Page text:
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EVENTLeaders for the Future

DATE: Friday, April 30 from Noon to 2 p.m.

LOCATION: John Tyler Community College Chester Campus
13101 Jefferson Davis Highway,
Chester, VA 23831, Bird Hall, Room B-116

CONTACT: Kirsten Nelson, SCHEV Director of Communications,
(804) 225-2627

Twenty-four students from Hopewell High School will spend two days brainstorming ideas to make their school a better place to learn. Six teams of students will come up with actual projects that can be completed in three weeks, are approved by the school administration, and are low cost.

The workshop is called “Leaders for the Future” and is facilitated by John Jay Bonstingl who has held these workshops in dozens of schools across the country. Bonstingl concentrates on what he calls the innate ingenuity, imagination, and leadership that he believes exists within all students.

The students in this latest workshop are participants in GEAR UP, an acronym for Gaining Early Awareness and Readiness for Undergraduate Programs. GEAR UP is a federal grant program that is administered by the State Council of Higher Education for Virginia (SCHEV). The workshop is sponsored by a $5000 grant from State Farm. “Service Learning programs like GEAR UP provide a great forum for students to create projects that will improve their schools,” said Jon Hannah, State Farm Public Affairs Consultant.” The positive impact they have on the participants, school administrations, and entire student bodies is amazing! When students are involved in implementing positive changes to their school, it is more likely to have a long term affect.”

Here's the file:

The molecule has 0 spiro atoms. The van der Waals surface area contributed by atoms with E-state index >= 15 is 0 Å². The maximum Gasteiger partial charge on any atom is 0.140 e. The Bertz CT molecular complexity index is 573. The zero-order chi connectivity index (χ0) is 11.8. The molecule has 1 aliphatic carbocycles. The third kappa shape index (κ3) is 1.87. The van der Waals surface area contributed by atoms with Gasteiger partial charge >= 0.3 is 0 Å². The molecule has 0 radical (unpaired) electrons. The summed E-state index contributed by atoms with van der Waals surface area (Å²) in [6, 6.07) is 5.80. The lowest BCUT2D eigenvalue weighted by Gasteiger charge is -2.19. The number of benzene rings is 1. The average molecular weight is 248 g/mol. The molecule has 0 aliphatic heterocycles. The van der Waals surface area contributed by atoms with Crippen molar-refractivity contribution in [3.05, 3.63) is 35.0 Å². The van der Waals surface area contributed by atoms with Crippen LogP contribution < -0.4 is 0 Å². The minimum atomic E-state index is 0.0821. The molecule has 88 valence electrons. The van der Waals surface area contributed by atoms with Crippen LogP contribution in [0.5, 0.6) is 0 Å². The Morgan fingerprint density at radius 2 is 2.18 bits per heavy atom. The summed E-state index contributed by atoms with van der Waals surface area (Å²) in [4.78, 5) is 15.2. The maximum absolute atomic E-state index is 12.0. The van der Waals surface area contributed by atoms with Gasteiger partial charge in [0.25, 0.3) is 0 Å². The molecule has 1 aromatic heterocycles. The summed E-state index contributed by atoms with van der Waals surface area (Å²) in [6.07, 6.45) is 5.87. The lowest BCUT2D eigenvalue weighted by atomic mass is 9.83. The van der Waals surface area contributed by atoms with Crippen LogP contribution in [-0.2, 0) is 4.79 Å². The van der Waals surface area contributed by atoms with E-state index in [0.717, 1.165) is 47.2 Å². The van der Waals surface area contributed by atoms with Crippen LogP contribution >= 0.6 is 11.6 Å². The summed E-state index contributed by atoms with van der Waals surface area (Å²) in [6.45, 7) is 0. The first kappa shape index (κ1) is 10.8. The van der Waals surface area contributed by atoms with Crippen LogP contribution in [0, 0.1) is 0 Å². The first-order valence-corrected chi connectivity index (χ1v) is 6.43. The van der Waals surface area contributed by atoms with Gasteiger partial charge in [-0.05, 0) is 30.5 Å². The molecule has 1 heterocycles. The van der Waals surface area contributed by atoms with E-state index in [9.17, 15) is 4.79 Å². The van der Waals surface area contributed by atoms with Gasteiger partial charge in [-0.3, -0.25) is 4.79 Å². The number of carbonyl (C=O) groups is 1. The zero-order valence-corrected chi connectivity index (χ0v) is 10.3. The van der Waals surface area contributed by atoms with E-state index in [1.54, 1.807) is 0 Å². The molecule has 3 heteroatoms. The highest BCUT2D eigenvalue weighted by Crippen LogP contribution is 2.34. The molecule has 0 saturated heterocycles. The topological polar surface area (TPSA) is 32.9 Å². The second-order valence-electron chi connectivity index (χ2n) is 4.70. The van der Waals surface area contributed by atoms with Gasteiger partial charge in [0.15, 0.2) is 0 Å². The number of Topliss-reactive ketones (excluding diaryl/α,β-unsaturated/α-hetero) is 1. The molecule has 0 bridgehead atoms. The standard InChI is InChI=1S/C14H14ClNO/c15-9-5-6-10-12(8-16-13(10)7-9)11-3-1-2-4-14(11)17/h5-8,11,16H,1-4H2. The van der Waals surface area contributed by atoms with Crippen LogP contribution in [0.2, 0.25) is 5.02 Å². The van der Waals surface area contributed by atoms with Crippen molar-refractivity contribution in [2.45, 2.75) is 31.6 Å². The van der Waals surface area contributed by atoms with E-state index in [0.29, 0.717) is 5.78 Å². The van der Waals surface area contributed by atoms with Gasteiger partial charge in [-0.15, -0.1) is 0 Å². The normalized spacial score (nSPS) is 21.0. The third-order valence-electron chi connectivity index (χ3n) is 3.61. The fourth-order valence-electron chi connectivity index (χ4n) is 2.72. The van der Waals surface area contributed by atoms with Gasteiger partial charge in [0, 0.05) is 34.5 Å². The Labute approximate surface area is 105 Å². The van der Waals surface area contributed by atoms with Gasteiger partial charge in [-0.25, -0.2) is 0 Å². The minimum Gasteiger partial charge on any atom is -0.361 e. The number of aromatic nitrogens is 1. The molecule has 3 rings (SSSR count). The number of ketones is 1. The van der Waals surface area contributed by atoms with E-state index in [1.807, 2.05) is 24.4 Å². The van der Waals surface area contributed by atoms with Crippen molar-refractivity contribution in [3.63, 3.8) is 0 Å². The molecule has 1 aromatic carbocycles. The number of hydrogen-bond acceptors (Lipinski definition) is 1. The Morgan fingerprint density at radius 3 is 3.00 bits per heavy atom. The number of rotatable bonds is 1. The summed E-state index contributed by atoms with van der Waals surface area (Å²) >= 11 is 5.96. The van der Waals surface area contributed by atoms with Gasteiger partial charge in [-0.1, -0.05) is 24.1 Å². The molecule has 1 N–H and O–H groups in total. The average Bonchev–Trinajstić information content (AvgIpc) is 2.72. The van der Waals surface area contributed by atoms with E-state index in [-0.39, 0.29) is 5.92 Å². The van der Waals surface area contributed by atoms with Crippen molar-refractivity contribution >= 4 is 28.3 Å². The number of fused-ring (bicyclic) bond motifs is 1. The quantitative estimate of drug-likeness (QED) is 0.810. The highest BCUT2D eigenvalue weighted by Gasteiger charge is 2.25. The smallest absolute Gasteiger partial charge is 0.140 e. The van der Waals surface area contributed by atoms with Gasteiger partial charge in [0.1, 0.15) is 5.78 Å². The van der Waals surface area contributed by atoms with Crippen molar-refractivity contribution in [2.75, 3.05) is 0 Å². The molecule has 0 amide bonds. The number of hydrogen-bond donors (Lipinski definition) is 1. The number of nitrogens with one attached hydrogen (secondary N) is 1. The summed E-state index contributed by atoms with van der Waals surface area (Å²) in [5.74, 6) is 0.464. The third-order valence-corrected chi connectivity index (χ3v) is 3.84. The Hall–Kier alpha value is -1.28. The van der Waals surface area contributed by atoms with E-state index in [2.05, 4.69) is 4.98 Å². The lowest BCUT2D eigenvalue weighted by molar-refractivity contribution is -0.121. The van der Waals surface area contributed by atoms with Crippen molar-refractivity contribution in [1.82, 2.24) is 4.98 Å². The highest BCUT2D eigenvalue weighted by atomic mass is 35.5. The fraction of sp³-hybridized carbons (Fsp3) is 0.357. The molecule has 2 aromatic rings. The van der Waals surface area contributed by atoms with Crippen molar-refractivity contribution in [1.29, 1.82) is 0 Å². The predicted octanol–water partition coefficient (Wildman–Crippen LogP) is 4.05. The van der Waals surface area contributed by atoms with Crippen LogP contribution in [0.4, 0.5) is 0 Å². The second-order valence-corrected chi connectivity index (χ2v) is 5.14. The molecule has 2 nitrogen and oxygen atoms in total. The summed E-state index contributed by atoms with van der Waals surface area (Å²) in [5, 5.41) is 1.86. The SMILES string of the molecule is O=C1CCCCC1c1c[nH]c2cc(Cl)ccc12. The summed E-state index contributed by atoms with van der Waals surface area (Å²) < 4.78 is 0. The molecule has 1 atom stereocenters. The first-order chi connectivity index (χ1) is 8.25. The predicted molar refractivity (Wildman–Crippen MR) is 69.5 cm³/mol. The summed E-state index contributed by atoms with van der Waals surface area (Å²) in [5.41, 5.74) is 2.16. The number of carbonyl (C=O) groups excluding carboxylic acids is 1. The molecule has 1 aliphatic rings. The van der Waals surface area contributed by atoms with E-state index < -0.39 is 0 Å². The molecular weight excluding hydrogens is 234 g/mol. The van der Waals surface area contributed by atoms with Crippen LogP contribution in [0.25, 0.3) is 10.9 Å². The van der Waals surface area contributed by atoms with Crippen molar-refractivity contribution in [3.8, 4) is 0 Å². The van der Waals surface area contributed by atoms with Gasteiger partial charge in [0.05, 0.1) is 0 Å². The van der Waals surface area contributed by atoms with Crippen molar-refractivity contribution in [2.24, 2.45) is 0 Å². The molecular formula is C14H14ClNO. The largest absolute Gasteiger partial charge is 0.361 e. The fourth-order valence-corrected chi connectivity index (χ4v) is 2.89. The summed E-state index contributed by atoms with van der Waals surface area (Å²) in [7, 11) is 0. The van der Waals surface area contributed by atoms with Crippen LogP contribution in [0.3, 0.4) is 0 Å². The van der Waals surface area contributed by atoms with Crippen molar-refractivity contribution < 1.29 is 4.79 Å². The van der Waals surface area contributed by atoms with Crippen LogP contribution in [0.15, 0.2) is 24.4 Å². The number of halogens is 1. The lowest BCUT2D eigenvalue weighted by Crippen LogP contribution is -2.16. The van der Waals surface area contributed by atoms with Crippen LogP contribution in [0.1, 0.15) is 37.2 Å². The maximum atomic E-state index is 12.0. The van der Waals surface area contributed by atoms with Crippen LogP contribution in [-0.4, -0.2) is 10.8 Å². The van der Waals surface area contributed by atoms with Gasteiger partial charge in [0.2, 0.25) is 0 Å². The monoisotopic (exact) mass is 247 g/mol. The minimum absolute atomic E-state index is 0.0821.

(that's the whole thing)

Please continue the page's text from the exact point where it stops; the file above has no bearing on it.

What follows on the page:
The student teams are asked to think about how they would like to see their school improve and then come up with ways to make it happen. Students at one school in Maryland wanted a friendlier environment so they created a “Switcheroo Day” in which students pick a lunch table assignment out of a hat and sit with a random group of classmates rather than their usual clique. Another team felt the trash in areas adjacent to campus was affecting school pride and organized a community clean up day. There have also been projects that pair older students with younger ones who need extra help with assignments.

“Student participants gain invaluable insights into their own character and competencies, as they build upon their existing strengths,” says Bonstingl. “Teachers begin to change the way they view students — no longer as empty vessels to be filled, but rather as partners in progress.”

The media is invited to attend the last two hours of the April 30th session when the students will present the projects that they have created.



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